For children and young people today TVs, computers, gaming devices, smart phones and tablets are part of everyday life. Screen technology is a big part of how they learn, socialise and have fun.
There are also health and wellbeing risks if too much time is spent in front of screens, or devices are used inappropriately. Parents can help children stay safe and healthy as they get the most from these technologies. It is important to develop healthy screen habits early in life and to enjoy other activities too.
Children and screens
Screens of all types and sizes have become a part of life for many families. They provide quick access to information, entertainment and connection with family and friends. Children’s use of computers, mobile phones, tablets and gaming devices means they are spending more time in front of screens than ever before. This has come at the cost of other things which are important for their healthy development. More time on screens takes time away from:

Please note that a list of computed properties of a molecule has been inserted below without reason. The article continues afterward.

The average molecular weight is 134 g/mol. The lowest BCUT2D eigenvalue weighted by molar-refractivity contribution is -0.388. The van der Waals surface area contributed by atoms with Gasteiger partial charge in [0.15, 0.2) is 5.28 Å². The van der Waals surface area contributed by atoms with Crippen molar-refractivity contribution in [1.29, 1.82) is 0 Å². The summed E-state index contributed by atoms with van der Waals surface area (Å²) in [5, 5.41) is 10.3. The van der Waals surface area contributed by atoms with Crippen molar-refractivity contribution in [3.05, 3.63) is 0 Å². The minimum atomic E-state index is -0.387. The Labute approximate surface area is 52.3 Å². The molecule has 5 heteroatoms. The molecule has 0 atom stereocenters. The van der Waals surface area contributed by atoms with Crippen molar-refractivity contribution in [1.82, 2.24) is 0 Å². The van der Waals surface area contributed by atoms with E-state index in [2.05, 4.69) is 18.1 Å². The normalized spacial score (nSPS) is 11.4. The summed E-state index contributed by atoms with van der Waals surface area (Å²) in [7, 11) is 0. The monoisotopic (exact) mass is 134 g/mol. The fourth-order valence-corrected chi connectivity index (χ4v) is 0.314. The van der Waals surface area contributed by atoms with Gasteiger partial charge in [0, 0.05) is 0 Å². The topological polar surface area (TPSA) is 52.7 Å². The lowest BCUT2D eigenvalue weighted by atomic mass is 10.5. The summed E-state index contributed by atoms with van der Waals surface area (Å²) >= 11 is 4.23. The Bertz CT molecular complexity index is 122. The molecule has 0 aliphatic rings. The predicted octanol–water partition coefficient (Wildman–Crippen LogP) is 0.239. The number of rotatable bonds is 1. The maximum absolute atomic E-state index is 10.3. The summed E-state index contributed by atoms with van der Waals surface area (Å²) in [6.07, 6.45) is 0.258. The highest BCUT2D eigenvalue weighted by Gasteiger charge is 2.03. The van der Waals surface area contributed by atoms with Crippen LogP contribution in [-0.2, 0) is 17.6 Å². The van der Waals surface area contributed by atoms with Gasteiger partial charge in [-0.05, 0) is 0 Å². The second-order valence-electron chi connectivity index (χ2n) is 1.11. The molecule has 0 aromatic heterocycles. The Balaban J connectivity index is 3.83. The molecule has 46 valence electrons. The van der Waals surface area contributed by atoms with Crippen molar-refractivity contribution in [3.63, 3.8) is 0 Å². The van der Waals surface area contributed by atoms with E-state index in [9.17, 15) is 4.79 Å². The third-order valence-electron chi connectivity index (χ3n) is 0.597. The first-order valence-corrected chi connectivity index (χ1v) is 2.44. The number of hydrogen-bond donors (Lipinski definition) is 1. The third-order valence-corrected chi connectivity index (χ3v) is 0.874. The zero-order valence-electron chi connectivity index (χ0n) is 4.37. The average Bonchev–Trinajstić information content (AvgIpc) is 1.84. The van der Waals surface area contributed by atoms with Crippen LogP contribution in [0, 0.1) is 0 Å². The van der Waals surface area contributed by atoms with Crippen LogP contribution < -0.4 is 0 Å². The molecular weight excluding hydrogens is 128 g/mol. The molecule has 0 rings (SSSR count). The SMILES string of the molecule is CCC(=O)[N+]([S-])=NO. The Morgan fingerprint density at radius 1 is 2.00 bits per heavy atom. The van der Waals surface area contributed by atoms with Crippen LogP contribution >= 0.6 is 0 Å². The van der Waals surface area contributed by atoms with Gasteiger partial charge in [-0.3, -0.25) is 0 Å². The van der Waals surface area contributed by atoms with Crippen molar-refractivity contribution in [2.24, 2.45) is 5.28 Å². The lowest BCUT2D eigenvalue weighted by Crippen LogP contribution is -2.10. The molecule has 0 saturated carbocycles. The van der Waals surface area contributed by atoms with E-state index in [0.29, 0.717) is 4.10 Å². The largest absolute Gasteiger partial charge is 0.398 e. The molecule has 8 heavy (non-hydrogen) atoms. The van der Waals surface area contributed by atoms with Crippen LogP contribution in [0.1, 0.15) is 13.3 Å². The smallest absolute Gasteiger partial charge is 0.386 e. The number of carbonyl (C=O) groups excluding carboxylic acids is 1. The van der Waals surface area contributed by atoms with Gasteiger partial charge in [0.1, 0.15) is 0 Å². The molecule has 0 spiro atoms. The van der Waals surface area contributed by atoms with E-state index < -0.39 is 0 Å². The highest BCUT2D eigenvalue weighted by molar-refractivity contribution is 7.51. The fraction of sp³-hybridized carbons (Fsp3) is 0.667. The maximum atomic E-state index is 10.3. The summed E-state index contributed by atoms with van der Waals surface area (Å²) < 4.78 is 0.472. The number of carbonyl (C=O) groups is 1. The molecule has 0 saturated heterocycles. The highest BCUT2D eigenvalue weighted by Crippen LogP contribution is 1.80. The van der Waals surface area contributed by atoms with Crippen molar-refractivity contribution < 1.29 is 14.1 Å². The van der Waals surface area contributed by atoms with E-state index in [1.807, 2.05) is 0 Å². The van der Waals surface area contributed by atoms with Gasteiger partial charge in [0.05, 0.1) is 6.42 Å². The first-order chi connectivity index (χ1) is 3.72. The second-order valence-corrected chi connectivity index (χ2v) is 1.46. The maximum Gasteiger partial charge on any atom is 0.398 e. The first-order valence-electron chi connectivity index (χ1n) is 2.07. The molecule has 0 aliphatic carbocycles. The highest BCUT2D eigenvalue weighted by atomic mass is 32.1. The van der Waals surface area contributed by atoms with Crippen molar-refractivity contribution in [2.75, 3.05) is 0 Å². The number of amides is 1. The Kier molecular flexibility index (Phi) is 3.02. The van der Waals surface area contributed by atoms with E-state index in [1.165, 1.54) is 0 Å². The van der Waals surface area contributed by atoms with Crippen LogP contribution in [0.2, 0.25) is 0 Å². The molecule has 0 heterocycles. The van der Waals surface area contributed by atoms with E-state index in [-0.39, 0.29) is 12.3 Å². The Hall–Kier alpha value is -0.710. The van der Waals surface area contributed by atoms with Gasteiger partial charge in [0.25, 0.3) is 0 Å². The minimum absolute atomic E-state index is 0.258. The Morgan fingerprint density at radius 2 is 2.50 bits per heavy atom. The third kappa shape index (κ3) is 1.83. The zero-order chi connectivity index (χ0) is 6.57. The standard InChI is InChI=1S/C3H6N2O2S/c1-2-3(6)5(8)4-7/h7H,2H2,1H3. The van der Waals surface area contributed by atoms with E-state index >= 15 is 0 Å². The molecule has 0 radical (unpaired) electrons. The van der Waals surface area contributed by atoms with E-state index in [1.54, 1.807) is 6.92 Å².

- physical activity which supports children’s physical and mental health
- free play where they use their imagination to learn about the world
- face to face time with others which helps build social skills
- being outside in daylight which can help their vision and sleep.
For parents struggling to fit in the demands of work and family, screens can be an easy and affordable way to keep children occupied. It is important, however, to be aware of the risks to children’s health and wellbeing. Families have a big influence on how children use their time. The habits they learn early in life are likely to continue into adulthood.
Too much recreational screen time for children, eg TV or video games has been linked to:
- sleep problems. The overuse of electronic media can result in young people going to bed later, taking longer to go into a deep sleep, and sleep being interrupted by devices. This can have a big impact on physical and mental health, eating habits and learning at school
- exposure to more advertising, especially for foods high in fat or sugar. Children often consume more snack foods or sugary drinks when watching TV which can lead to poorer physical and mental health